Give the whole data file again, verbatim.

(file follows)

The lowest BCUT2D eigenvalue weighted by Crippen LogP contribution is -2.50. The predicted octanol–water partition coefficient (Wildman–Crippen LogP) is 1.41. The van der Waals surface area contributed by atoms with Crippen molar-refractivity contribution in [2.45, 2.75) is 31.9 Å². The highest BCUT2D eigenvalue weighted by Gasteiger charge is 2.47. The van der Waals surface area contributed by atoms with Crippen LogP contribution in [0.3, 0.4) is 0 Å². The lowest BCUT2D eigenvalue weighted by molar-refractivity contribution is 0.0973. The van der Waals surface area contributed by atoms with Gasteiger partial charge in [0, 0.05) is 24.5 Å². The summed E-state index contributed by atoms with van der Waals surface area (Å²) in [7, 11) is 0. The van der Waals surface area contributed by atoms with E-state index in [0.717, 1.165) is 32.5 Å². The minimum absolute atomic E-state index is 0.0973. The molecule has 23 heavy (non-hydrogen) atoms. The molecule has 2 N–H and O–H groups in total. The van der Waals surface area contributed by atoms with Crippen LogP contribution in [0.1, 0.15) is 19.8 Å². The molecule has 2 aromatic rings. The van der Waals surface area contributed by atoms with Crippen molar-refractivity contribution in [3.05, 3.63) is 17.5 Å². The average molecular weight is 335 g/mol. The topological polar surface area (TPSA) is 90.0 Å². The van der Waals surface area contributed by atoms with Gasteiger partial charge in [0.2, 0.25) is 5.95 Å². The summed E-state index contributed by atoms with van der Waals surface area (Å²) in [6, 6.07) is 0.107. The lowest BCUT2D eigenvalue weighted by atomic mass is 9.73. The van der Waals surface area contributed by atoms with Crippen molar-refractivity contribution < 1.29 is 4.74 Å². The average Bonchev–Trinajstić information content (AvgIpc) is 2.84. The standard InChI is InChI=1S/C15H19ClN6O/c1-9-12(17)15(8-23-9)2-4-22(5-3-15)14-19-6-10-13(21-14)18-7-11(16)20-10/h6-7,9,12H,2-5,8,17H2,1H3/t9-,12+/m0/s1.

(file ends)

The lowest BCUT2D eigenvalue weighted by Crippen LogP contribution is -2.50. The predicted octanol–water partition coefficient (Wildman–Crippen LogP) is 1.41. The van der Waals surface area contributed by atoms with Crippen molar-refractivity contribution in [2.45, 2.75) is 31.9 Å². The highest BCUT2D eigenvalue weighted by Gasteiger charge is 2.47. The van der Waals surface area contributed by atoms with Crippen LogP contribution in [0.3, 0.4) is 0 Å². The lowest BCUT2D eigenvalue weighted by molar-refractivity contribution is 0.0973. The van der Waals surface area contributed by atoms with Gasteiger partial charge in [0, 0.05) is 24.5 Å². The summed E-state index contributed by atoms with van der Waals surface area (Å²) in [7, 11) is 0. The van der Waals surface area contributed by atoms with E-state index in [0.717, 1.165) is 32.5 Å². The minimum absolute atomic E-state index is 0.0973. The molecule has 23 heavy (non-hydrogen) atoms. The molecule has 2 N–H and O–H groups in total. The van der Waals surface area contributed by atoms with Crippen LogP contribution in [0.1, 0.15) is 19.8 Å². The molecule has 2 aromatic rings. The van der Waals surface area contributed by atoms with Crippen molar-refractivity contribution in [3.05, 3.63) is 17.5 Å². The average molecular weight is 335 g/mol. The topological polar surface area (TPSA) is 90.0 Å². The van der Waals surface area contributed by atoms with Gasteiger partial charge in [0.2, 0.25) is 5.95 Å². The summed E-state index contributed by atoms with van der Waals surface area (Å²) in [6, 6.07) is 0.107. The lowest BCUT2D eigenvalue weighted by atomic mass is 9.73. The van der Waals surface area contributed by atoms with Crippen molar-refractivity contribution < 1.29 is 4.74 Å². The average Bonchev–Trinajstić information content (AvgIpc) is 2.84. The standard InChI is InChI=1S/C15H19ClN6O/c1-9-12(17)15(8-23-9)2-4-22(5-3-15)14-19-6-10-13(21-14)18-7-11(16)20-10/h6-7,9,12H,2-5,8,17H2,1H3/t9-,12+/m0/s1.